Officials in the Philippines’ autonomous Muslim region said on Monday that a deradicalization center aimed at helping former militants reintegrate into the community is being built in the southern Philippines as part of government efforts to maintain peace in one of Southeast Asia’s most conflict-torn regions.
After nearly four decades of conflict, the government reached a lasting cease-fire agreement with the Moro Islamic Liberation Front in the Bangsamoro region of Mindanao, which covers mostly Muslim portions of Mindanao.

In a referendum held in 2019, the residents of the region voted for increased autonomy as part of the peace process. This came after the Philippine army and pro-Daesh terrorists, notably members of the Abu Sayyaf Group, fought for months in Mindanao’s Marawi City in 2017.

Since then, the threat posed by ASG has decreased; the Philippine military announced in April that its operations had reduced the risk of militants linked to Daesh. As more ASG members surrender to the military, the Bangsamoro administration is working to reintegrate them into society.
“This facility is part of our commitment to the Western Mindanao Command and the local government… as we help them in reconstructing the lives of (former) ASG members,” said Naguib Sinarimbo, the head of the Bangsamoro department in charge of local governance.

The $469,000 facility will be built in Barangay Langhub in the Sulu province’s southwestern region, which was once an ASG stronghold.

The facility will conduct activities to ensure that former militants “become productive citizens as they return to the community” once it is created.

Col. Alaric Delos Santos, the regional military spokesperson, emphasized the need of the center “for the deradicalization of former ASG members.”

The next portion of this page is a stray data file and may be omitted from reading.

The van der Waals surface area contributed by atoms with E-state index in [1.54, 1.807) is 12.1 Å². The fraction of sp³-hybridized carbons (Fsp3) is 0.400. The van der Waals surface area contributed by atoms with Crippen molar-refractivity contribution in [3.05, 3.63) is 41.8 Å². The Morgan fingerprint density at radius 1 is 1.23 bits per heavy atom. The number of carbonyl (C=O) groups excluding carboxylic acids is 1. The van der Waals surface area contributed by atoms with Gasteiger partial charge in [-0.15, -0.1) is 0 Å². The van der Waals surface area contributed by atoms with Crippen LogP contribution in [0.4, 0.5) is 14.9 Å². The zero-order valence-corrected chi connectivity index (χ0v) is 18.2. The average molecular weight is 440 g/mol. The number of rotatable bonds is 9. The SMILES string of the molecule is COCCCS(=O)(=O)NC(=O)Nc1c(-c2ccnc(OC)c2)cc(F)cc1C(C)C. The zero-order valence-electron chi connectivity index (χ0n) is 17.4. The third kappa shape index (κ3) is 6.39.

“We all know that what they were taught inside the ASG was an extremist version of Islam. This time, they’ll go through the procedure and gain a thorough comprehension of Islam. We’ll also be able to assess their potential in order to identify the type of livelihood that each of them requires,” Delos Santos told Arab News.

According to official figures, around 860 members of the ASG have surrendered to the military in Sulu since 2017. More than half will participate in the center’s first round of programming, according to Delos Santos.

According to security expert Rikard Jalkebro, the facility is critical to maintaining calm in Sulu.

“It’s something that has to be done,” Jalkebro told Arab News, “otherwise you won’t be able to have enduring peace or any kind of sustainable peace scenario in Sulu.”

Jalkebro said it was vital to “integrate these people into society” by teaching them skills and offering vocational training in order to establish trust between former fighters and the local community, but that these processes take time.

“It’s quite challenging, and it’s all too easy for them to revert to their old habits.”


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